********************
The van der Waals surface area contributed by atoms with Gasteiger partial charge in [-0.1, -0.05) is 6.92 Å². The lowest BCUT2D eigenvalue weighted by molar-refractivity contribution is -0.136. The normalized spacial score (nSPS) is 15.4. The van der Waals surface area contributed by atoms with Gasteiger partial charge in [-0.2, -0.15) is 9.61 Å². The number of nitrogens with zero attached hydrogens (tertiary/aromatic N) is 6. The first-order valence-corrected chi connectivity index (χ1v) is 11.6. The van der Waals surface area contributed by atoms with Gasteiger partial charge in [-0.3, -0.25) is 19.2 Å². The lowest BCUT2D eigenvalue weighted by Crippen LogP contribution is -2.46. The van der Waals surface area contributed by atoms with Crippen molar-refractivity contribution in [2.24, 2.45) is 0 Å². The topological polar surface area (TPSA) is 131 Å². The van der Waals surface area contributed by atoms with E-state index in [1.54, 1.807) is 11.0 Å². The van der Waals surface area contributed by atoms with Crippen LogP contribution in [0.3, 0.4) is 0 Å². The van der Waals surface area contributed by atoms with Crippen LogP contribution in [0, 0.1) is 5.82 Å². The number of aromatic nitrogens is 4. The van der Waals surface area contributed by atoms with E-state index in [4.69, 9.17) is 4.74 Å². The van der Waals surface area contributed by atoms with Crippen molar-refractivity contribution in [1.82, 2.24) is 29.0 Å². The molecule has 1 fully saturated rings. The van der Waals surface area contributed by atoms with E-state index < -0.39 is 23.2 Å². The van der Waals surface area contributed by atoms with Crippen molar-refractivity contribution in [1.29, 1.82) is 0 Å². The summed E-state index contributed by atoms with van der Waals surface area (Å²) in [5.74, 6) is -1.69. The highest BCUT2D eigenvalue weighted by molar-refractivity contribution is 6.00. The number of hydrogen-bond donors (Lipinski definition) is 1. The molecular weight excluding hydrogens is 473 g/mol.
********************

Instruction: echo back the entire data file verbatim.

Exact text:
The van der Waals surface area contributed by atoms with Gasteiger partial charge in [-0.1, -0.05) is 6.92 Å². The lowest BCUT2D eigenvalue weighted by molar-refractivity contribution is -0.136. The normalized spacial score (nSPS) is 15.4. The van der Waals surface area contributed by atoms with Gasteiger partial charge in [-0.2, -0.15) is 9.61 Å². The number of nitrogens with zero attached hydrogens (tertiary/aromatic N) is 6. The first-order valence-corrected chi connectivity index (χ1v) is 11.6. The van der Waals surface area contributed by atoms with Gasteiger partial charge in [-0.3, -0.25) is 19.2 Å². The lowest BCUT2D eigenvalue weighted by Crippen LogP contribution is -2.46. The van der Waals surface area contributed by atoms with Crippen molar-refractivity contribution in [2.24, 2.45) is 0 Å². The topological polar surface area (TPSA) is 131 Å². The van der Waals surface area contributed by atoms with E-state index in [1.54, 1.807) is 11.0 Å². The van der Waals surface area contributed by atoms with Crippen LogP contribution in [0.3, 0.4) is 0 Å². The van der Waals surface area contributed by atoms with Crippen LogP contribution in [0, 0.1) is 5.82 Å². The number of aromatic nitrogens is 4. The van der Waals surface area contributed by atoms with E-state index in [4.69, 9.17) is 4.74 Å². The van der Waals surface area contributed by atoms with Crippen molar-refractivity contribution in [1.82, 2.24) is 29.0 Å². The molecule has 1 fully saturated rings. The van der Waals surface area contributed by atoms with E-state index < -0.39 is 23.2 Å². The van der Waals surface area contributed by atoms with Crippen molar-refractivity contribution in [1.29, 1.82) is 0 Å². The summed E-state index contributed by atoms with van der Waals surface area (Å²) in [5.74, 6) is -1.69. The highest BCUT2D eigenvalue weighted by molar-refractivity contribution is 6.00. The number of hydrogen-bond donors (Lipinski definition) is 1. The molecular weight excluding hydrogens is 473 g/mol.